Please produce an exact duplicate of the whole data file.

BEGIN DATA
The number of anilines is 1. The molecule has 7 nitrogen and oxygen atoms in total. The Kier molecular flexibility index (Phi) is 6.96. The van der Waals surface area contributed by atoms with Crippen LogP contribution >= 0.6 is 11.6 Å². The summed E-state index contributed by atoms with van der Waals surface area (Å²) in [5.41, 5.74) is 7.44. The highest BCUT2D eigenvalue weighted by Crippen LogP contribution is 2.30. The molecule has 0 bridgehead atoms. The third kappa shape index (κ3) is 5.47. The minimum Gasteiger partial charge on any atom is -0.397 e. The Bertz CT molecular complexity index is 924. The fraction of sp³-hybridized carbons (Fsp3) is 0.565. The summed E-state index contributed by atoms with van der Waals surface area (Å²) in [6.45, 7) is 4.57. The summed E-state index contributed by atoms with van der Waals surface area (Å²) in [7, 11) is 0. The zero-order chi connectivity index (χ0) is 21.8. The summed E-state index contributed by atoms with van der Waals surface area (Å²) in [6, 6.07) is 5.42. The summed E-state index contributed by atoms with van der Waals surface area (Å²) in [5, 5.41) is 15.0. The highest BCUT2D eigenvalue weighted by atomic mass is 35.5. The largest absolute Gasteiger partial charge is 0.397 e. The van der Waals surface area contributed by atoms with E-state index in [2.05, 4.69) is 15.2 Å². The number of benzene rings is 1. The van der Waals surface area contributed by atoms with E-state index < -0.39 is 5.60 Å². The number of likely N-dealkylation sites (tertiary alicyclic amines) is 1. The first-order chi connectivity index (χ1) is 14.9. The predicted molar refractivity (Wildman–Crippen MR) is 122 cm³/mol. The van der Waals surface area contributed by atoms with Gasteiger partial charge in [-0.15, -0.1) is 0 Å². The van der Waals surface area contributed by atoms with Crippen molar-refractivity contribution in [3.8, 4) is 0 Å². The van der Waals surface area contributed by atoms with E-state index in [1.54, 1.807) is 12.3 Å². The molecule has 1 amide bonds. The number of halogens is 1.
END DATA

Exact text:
The number of anilines is 1. The molecule has 7 nitrogen and oxygen atoms in total. The Kier molecular flexibility index (Phi) is 6.96. The van der Waals surface area contributed by atoms with Crippen LogP contribution >= 0.6 is 11.6 Å². The summed E-state index contributed by atoms with van der Waals surface area (Å²) in [5.41, 5.74) is 7.44. The highest BCUT2D eigenvalue weighted by Crippen LogP contribution is 2.30. The molecule has 0 bridgehead atoms. The third kappa shape index (κ3) is 5.47. The minimum Gasteiger partial charge on any atom is -0.397 e. The Bertz CT molecular complexity index is 924. The fraction of sp³-hybridized carbons (Fsp3) is 0.565. The summed E-state index contributed by atoms with van der Waals surface area (Å²) in [6.45, 7) is 4.57. The summed E-state index contributed by atoms with van der Waals surface area (Å²) in [7, 11) is 0. The zero-order chi connectivity index (χ0) is 21.8. The summed E-state index contributed by atoms with van der Waals surface area (Å²) in [6, 6.07) is 5.42. The summed E-state index contributed by atoms with van der Waals surface area (Å²) in [5, 5.41) is 15.0. The highest BCUT2D eigenvalue weighted by atomic mass is 35.5. The largest absolute Gasteiger partial charge is 0.397 e. The van der Waals surface area contributed by atoms with E-state index in [2.05, 4.69) is 15.2 Å². The number of benzene rings is 1. The van der Waals surface area contributed by atoms with E-state index < -0.39 is 5.60 Å². The number of likely N-dealkylation sites (tertiary alicyclic amines) is 1. The first-order chi connectivity index (χ1) is 14.9. The predicted molar refractivity (Wildman–Crippen MR) is 122 cm³/mol. The van der Waals surface area contributed by atoms with Gasteiger partial charge in [-0.15, -0.1) is 0 Å². The van der Waals surface area contributed by atoms with Crippen molar-refractivity contribution in [3.8, 4) is 0 Å². The van der Waals surface area contributed by atoms with E-state index in [1.54, 1.807) is 12.3 Å². The molecule has 1 amide bonds. The number of halogens is 1.